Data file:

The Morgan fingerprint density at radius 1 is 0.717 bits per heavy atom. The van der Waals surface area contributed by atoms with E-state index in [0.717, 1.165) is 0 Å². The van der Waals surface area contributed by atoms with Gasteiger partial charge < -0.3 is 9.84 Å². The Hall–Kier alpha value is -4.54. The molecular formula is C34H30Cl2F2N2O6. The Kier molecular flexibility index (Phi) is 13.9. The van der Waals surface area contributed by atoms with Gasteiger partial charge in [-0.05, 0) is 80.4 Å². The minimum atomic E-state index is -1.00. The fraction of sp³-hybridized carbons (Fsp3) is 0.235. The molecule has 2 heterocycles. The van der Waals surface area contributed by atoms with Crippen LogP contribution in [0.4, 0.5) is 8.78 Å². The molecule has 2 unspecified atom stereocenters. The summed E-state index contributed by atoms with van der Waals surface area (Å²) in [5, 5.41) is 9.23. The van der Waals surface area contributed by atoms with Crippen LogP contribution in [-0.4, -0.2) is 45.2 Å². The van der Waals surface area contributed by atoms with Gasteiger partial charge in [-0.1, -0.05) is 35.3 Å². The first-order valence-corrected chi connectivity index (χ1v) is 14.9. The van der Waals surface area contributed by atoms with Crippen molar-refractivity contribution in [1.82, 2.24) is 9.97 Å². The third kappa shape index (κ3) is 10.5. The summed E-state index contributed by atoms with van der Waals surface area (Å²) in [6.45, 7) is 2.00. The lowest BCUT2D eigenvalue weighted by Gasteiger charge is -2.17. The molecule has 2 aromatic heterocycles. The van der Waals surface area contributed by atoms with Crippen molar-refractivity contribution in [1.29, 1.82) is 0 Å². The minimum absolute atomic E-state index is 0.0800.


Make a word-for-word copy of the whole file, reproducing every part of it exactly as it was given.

The Morgan fingerprint density at radius 1 is 0.717 bits per heavy atom. The van der Waals surface area contributed by atoms with E-state index in [0.717, 1.165) is 0 Å². The van der Waals surface area contributed by atoms with Gasteiger partial charge < -0.3 is 9.84 Å². The Hall–Kier alpha value is -4.54. The molecular formula is C34H30Cl2F2N2O6. The Kier molecular flexibility index (Phi) is 13.9. The van der Waals surface area contributed by atoms with Gasteiger partial charge in [-0.05, 0) is 80.4 Å². The minimum atomic E-state index is -1.00. The fraction of sp³-hybridized carbons (Fsp3) is 0.235. The molecule has 2 heterocycles. The van der Waals surface area contributed by atoms with Crippen LogP contribution in [0.4, 0.5) is 8.78 Å². The molecule has 2 unspecified atom stereocenters. The summed E-state index contributed by atoms with van der Waals surface area (Å²) in [5, 5.41) is 9.23. The van der Waals surface area contributed by atoms with Crippen LogP contribution in [-0.4, -0.2) is 45.2 Å². The van der Waals surface area contributed by atoms with Gasteiger partial charge in [-0.1, -0.05) is 35.3 Å². The first-order valence-corrected chi connectivity index (χ1v) is 14.9. The van der Waals surface area contributed by atoms with Crippen molar-refractivity contribution in [1.82, 2.24) is 9.97 Å². The third kappa shape index (κ3) is 10.5. The summed E-state index contributed by atoms with van der Waals surface area (Å²) in [6.45, 7) is 2.00. The lowest BCUT2D eigenvalue weighted by Gasteiger charge is -2.17. The molecule has 2 aromatic heterocycles. The van der Waals surface area contributed by atoms with Crippen molar-refractivity contribution in [1.29, 1.82) is 0 Å². The minimum absolute atomic E-state index is 0.0800.